Suhurd, reading Gandhi in the original Gujarati, suggests that the appropriate English word for the term ahimsa is love rather than non-violence. This is why Gandhi’s definition of violence was any act of causing pain to, wishing ill to, or killing a living being that was driven by anger or a selfish intent, that is, the opposite of love. That is why swaraj and ahimsa were inextri­cable for Gandhi; for swaraj was the act of ruling or controlling one’s mind nd passions.

Acknowledging that perfect control over the self and, thus, perfect ahimsa is not possible in the human frame, Gandhi’s struggle was to find ways to keep ahimsa within the human grasp, that is, not to define it in a manner that makes it unrealisable. This is a crucial clue for contemporary efforts to work with non-violence: they cannot be built upon an understanding of violence in absolutist terms.

Ahimsa and Injustice

We live in a time when Gandhi’s non-violence is commonly misrepresented as a way of keeping dominant elites in place. V Geetha’s essay, “Travelling with Nonviolence,” dwells on the manner in which Gandhi tried to balance the claims of justice and love or compassion. Geetha significantly highlights that for Gandhi, injustice and wrongdoing were inherently violent. The central question today is this: Can there be conversion of hearts in response to what Gandhi termed the politics of “anguished love?” As Geetha writes, “sustained exchanges between the arbiters of injustice and the votaries of justice ought to constitute the struggle for justice” (pp 229–30).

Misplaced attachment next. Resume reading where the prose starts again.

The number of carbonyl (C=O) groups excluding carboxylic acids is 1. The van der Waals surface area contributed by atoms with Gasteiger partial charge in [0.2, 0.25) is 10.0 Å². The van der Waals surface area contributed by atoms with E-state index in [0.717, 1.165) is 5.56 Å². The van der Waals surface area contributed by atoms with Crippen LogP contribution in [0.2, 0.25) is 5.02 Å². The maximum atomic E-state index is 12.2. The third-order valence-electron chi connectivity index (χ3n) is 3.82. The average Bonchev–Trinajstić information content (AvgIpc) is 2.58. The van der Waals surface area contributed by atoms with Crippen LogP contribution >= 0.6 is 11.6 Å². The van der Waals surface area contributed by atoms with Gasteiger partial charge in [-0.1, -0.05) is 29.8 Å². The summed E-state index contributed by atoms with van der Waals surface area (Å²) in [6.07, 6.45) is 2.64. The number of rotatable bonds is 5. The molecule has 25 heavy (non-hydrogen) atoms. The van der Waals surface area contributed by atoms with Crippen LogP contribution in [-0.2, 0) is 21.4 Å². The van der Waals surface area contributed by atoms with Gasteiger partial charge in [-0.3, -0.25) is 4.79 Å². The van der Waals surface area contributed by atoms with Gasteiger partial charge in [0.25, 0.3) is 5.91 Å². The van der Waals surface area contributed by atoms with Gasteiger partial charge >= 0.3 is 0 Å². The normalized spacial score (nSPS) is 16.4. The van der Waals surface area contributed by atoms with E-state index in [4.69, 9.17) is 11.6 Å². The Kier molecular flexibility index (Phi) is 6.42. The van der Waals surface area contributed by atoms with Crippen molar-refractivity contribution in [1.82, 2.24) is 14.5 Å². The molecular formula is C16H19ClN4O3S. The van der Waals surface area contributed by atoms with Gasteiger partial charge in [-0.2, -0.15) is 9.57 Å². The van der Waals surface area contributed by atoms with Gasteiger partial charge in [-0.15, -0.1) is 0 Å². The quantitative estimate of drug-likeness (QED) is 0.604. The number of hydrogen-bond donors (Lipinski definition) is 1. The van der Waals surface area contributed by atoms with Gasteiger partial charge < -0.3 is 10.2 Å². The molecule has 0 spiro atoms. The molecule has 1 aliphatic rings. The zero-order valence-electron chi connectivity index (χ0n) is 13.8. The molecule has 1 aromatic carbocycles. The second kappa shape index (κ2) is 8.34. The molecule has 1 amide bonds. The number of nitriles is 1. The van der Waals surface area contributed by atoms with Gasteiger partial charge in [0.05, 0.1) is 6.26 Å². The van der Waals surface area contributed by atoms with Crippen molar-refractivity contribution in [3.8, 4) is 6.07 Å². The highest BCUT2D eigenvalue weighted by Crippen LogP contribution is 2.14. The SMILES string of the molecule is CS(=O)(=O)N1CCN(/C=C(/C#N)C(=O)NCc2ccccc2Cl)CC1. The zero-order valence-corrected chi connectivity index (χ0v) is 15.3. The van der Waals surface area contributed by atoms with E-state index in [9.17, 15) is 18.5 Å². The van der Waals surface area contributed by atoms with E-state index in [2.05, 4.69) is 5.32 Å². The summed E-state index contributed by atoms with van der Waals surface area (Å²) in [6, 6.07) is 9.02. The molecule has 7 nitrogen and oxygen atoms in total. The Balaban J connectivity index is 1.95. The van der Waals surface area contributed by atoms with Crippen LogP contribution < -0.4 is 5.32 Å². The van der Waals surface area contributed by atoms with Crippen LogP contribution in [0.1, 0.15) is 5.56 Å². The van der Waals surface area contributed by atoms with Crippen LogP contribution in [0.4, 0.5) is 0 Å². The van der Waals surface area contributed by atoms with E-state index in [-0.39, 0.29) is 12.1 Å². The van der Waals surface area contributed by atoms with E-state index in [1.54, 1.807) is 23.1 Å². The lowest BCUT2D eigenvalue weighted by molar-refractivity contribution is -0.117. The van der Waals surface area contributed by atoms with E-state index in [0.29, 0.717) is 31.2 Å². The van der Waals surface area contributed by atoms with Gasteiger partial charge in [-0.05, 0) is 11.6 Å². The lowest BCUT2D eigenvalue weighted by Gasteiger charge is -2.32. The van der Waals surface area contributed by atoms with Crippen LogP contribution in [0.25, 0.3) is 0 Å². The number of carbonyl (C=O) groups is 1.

Geetha, who is a dedicated and insightful scholar of Ambedkar’s writings, gives a nuanced description of what she calls the “disconcerted agony” that Gandhi experienced after signing of the Poona Pact:

While he (Gandhi) had circumvented B R Ambedkar’s firm commitment to justice and made him settle for a measure that left Dalits linked to the caste Hindus while granting them concessions—this is the form that compassion took in this instance—he realised that the love he sought, both for his cause and the untouchables was vulnerable to being expressed as bad faith, and in fact could be deeply flawed—this in fact was the burden of his many speeches during the years 1933–36. He expressed his anguish at the patronising tone that caste Hindus adopted; he was unhappy with the paltriness of spirit that some of them exhibited, and when in 1935 Ambedkar proclaimed his desire to not die a Hindu, he wrote in a letter to Vallabhbhai Patel that howsoever one read this decision, the fact remained that even now caste Hindus and others were more committed to win Ambedkar to their point of view, with respect to conversion, rather than fighting untouchability. He also noted that Ambedkar had every right to want to opt out of Hinduism and that his anger was entirely justified. It was the Hindus that were indebted to Dalits, he pointed out, and it would behove them to pay that debt, which in Gandhi’s lexicon translated into a programme of serving and suffering. (p 232)